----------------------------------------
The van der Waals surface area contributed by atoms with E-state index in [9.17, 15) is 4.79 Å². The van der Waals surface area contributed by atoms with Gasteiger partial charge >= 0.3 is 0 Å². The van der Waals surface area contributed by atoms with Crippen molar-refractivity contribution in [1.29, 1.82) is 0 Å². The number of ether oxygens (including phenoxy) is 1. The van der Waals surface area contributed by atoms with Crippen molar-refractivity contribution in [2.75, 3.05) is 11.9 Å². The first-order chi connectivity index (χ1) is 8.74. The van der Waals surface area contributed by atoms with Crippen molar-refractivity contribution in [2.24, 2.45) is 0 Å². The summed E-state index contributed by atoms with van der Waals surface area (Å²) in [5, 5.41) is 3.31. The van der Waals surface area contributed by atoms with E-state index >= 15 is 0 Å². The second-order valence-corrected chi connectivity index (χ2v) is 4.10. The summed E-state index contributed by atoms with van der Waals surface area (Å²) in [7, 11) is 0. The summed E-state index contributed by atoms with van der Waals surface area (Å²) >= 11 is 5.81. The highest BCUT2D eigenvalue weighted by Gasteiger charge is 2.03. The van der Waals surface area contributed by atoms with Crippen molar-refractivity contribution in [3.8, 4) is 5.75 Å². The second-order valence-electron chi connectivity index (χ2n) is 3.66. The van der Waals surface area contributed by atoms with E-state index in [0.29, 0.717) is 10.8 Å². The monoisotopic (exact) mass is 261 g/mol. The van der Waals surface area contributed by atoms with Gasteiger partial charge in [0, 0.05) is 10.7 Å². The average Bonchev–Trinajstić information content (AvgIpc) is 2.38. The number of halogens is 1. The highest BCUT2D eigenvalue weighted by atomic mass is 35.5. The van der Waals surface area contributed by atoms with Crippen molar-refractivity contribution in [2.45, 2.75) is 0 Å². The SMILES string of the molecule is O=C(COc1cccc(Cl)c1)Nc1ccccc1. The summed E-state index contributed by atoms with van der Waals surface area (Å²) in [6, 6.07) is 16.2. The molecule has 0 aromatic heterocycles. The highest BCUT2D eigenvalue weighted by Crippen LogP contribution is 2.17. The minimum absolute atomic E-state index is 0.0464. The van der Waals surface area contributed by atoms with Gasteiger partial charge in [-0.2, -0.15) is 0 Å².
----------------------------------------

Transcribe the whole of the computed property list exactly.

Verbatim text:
The van der Waals surface area contributed by atoms with E-state index in [9.17, 15) is 4.79 Å². The van der Waals surface area contributed by atoms with Gasteiger partial charge >= 0.3 is 0 Å². The van der Waals surface area contributed by atoms with Crippen molar-refractivity contribution in [1.29, 1.82) is 0 Å². The number of ether oxygens (including phenoxy) is 1. The van der Waals surface area contributed by atoms with Crippen molar-refractivity contribution in [2.75, 3.05) is 11.9 Å². The first-order chi connectivity index (χ1) is 8.74. The van der Waals surface area contributed by atoms with Crippen molar-refractivity contribution in [2.24, 2.45) is 0 Å². The summed E-state index contributed by atoms with van der Waals surface area (Å²) in [5, 5.41) is 3.31. The van der Waals surface area contributed by atoms with E-state index >= 15 is 0 Å². The second-order valence-corrected chi connectivity index (χ2v) is 4.10. The summed E-state index contributed by atoms with van der Waals surface area (Å²) in [7, 11) is 0. The summed E-state index contributed by atoms with van der Waals surface area (Å²) >= 11 is 5.81. The highest BCUT2D eigenvalue weighted by Gasteiger charge is 2.03. The van der Waals surface area contributed by atoms with Crippen molar-refractivity contribution in [3.8, 4) is 5.75 Å². The second-order valence-electron chi connectivity index (χ2n) is 3.66. The van der Waals surface area contributed by atoms with E-state index in [0.29, 0.717) is 10.8 Å². The monoisotopic (exact) mass is 261 g/mol. The van der Waals surface area contributed by atoms with Gasteiger partial charge in [0, 0.05) is 10.7 Å². The average Bonchev–Trinajstić information content (AvgIpc) is 2.38. The number of halogens is 1. The highest BCUT2D eigenvalue weighted by atomic mass is 35.5. The van der Waals surface area contributed by atoms with Crippen molar-refractivity contribution in [2.45, 2.75) is 0 Å². The SMILES string of the molecule is O=C(COc1cccc(Cl)c1)Nc1ccccc1. The summed E-state index contributed by atoms with van der Waals surface area (Å²) in [6, 6.07) is 16.2. The molecule has 0 aromatic heterocycles. The highest BCUT2D eigenvalue weighted by Crippen LogP contribution is 2.17. The minimum absolute atomic E-state index is 0.0464. The van der Waals surface area contributed by atoms with Gasteiger partial charge in [-0.2, -0.15) is 0 Å².